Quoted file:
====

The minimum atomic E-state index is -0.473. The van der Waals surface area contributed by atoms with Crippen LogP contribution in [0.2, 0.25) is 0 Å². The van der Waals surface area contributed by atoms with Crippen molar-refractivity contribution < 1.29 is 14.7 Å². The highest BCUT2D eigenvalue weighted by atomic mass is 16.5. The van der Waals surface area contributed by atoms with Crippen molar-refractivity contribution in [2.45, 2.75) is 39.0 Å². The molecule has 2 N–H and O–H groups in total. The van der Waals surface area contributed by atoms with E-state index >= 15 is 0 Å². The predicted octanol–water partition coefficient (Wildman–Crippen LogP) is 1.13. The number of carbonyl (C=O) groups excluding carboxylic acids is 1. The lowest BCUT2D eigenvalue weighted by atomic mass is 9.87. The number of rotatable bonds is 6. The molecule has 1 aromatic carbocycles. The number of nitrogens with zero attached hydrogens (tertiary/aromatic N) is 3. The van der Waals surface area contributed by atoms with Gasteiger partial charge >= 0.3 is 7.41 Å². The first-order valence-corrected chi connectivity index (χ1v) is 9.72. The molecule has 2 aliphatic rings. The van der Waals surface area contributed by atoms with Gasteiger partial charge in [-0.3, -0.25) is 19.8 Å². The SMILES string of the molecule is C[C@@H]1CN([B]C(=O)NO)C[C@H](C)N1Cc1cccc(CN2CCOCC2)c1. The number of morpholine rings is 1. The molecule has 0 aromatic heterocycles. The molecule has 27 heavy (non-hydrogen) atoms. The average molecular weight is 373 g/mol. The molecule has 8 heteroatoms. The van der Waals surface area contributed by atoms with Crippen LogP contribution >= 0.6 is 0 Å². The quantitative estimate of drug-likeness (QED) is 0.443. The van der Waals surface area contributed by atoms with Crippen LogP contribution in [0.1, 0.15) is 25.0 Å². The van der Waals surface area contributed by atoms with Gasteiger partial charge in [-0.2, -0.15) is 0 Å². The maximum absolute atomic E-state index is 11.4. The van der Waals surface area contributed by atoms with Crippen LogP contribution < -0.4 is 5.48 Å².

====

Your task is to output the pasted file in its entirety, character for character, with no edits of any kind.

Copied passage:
The minimum atomic E-state index is -0.473. The van der Waals surface area contributed by atoms with Crippen LogP contribution in [0.2, 0.25) is 0 Å². The van der Waals surface area contributed by atoms with Crippen molar-refractivity contribution < 1.29 is 14.7 Å². The highest BCUT2D eigenvalue weighted by atomic mass is 16.5. The van der Waals surface area contributed by atoms with Crippen molar-refractivity contribution in [2.45, 2.75) is 39.0 Å². The molecule has 2 N–H and O–H groups in total. The van der Waals surface area contributed by atoms with E-state index >= 15 is 0 Å². The predicted octanol–water partition coefficient (Wildman–Crippen LogP) is 1.13. The number of carbonyl (C=O) groups excluding carboxylic acids is 1. The lowest BCUT2D eigenvalue weighted by atomic mass is 9.87. The number of rotatable bonds is 6. The molecule has 1 aromatic carbocycles. The number of nitrogens with zero attached hydrogens (tertiary/aromatic N) is 3. The van der Waals surface area contributed by atoms with Gasteiger partial charge >= 0.3 is 7.41 Å². The first-order valence-corrected chi connectivity index (χ1v) is 9.72. The molecule has 2 aliphatic rings. The van der Waals surface area contributed by atoms with Gasteiger partial charge in [-0.3, -0.25) is 19.8 Å². The SMILES string of the molecule is C[C@@H]1CN([B]C(=O)NO)C[C@H](C)N1Cc1cccc(CN2CCOCC2)c1. The number of morpholine rings is 1. The molecule has 0 aromatic heterocycles. The molecule has 27 heavy (non-hydrogen) atoms. The average molecular weight is 373 g/mol. The molecule has 8 heteroatoms. The van der Waals surface area contributed by atoms with Crippen LogP contribution >= 0.6 is 0 Å². The quantitative estimate of drug-likeness (QED) is 0.443. The van der Waals surface area contributed by atoms with Crippen LogP contribution in [0.1, 0.15) is 25.0 Å². The van der Waals surface area contributed by atoms with Gasteiger partial charge in [-0.2, -0.15) is 0 Å². The maximum absolute atomic E-state index is 11.4. The van der Waals surface area contributed by atoms with Crippen LogP contribution < -0.4 is 5.48 Å².